After a dormant two decades, the brand is now benefiting from the Hepburn effect, releasing replicas of its vintage designs alongside new models.

Ms Goldsmith's enthusiasm for Hepburn is based in part on her grandfather's recollections, but largely on repeated viewings of her films.

"She didn't have arrogance; the most beautiful people are the ones who don't know it. She also had this wonderful humour about her, she didn't mind laughing at herself. That got her fantastic movie roles and people fell in love with the characters she played."

Can her appeal be distilled to just one characteristic? Goldsmith's answer is perhaps predictable for someone in her trade. "It's those eyes, those big, brown, warm eyes. Women relate to her because she was unthreatening, and for men she had that innocence."

But her charm went beyond the purely physical. Those who met her agree that for that moment she treated them as if they were the only person in the world - a rare gift, and one shared by that master of charisma, Bill Clinton.

For Audrey Hepburn was a woman not to be sexy, but to fall in love with.


Add your comments on this story, using the form below.

Not only timelessly beautiful and elegant, but unaffected with a natural diffidence. Someone who actually did some real charity work, selflessly, and whilst very ill themselves. Quite possibly the nicest person who ever lived.
John Edwards, Scarborough, England

I have loved Audrey since I was five (I'm now 20 and at university). I also wish to work for Unicef someday, and she inspired me to do so. However, I worry about those girls (like me awhile back) who try to starve themselves to look like her. She was naturally very skinny, yet most aren't healthy at that weight. Beware of the pressures to look as "lovely" and "unthreatening" as Audrey (5 ft 7in and 107lb).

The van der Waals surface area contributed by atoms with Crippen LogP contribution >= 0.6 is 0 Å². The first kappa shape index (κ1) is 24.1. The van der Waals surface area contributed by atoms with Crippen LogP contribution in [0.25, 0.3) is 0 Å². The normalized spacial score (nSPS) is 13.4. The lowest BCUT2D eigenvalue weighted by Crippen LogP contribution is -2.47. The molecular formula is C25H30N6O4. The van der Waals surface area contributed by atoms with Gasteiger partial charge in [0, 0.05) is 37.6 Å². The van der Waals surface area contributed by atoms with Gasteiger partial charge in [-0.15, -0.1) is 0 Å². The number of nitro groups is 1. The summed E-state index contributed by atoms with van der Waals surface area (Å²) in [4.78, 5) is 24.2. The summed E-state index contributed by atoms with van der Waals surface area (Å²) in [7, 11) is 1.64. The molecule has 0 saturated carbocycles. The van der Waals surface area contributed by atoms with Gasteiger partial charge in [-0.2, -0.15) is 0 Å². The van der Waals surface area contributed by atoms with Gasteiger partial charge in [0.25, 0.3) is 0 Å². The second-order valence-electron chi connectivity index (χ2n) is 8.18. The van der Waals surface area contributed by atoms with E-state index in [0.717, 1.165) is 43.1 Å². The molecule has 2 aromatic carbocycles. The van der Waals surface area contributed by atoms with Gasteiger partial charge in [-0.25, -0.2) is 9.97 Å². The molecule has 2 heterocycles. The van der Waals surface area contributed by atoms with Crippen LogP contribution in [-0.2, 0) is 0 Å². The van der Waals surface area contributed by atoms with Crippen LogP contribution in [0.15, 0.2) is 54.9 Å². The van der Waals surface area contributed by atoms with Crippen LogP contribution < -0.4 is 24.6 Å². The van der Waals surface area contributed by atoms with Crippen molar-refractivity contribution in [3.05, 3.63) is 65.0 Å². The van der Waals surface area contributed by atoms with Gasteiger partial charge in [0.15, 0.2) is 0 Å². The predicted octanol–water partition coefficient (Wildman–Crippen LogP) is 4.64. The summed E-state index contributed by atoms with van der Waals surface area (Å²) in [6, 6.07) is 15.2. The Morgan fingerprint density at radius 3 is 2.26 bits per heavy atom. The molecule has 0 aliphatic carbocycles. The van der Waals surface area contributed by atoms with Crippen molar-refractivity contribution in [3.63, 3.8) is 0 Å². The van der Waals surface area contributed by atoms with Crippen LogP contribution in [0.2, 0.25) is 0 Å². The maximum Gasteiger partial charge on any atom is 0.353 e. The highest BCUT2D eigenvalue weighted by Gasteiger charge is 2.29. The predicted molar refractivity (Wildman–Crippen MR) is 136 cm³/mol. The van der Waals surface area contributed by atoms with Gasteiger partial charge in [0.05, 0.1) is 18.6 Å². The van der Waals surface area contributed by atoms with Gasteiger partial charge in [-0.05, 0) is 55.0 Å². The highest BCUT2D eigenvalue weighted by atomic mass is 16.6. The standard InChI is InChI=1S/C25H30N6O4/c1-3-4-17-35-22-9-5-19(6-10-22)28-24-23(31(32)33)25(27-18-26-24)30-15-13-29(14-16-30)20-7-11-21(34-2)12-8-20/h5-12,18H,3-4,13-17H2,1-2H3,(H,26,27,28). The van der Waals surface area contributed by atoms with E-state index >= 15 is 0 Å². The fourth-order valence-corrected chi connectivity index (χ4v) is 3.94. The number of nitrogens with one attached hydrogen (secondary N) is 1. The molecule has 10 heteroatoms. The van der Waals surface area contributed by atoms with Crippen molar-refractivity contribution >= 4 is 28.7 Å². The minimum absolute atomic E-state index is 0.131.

Victoria, Albany, NY, US

Certainly she knew how to laugh at herself, but she knew to keep her private life private and, by treating everyone she met with respect and courtesy, ensured that she in turn was given respect. In an age where actresses seem willing to do anything to get on screen and turn up at the opening of an envelope, Audrey's dignity is sadly missed.
Susan Grossey, Cambridge, England

I think the reason AH remains an icon even to this day is because despite decades of supposed advances in gender equality, women are still valued for their appearance, and are still preferably demure and classy rather than challenging and forthright. She exemplifies the fact that women might be able to do whatever they like, but they must still look great and smile prettily while doing it.
Fi, Birmingham

It's wonderful to have someone like Audrey to admire as a 23-year-old woman - classic, beautiful and gracious. It's nice to see her face after being bombarded by naked, skinny, big-boobed bodies. And we wonder why we have body issues...
Amanda, New Braunfels, US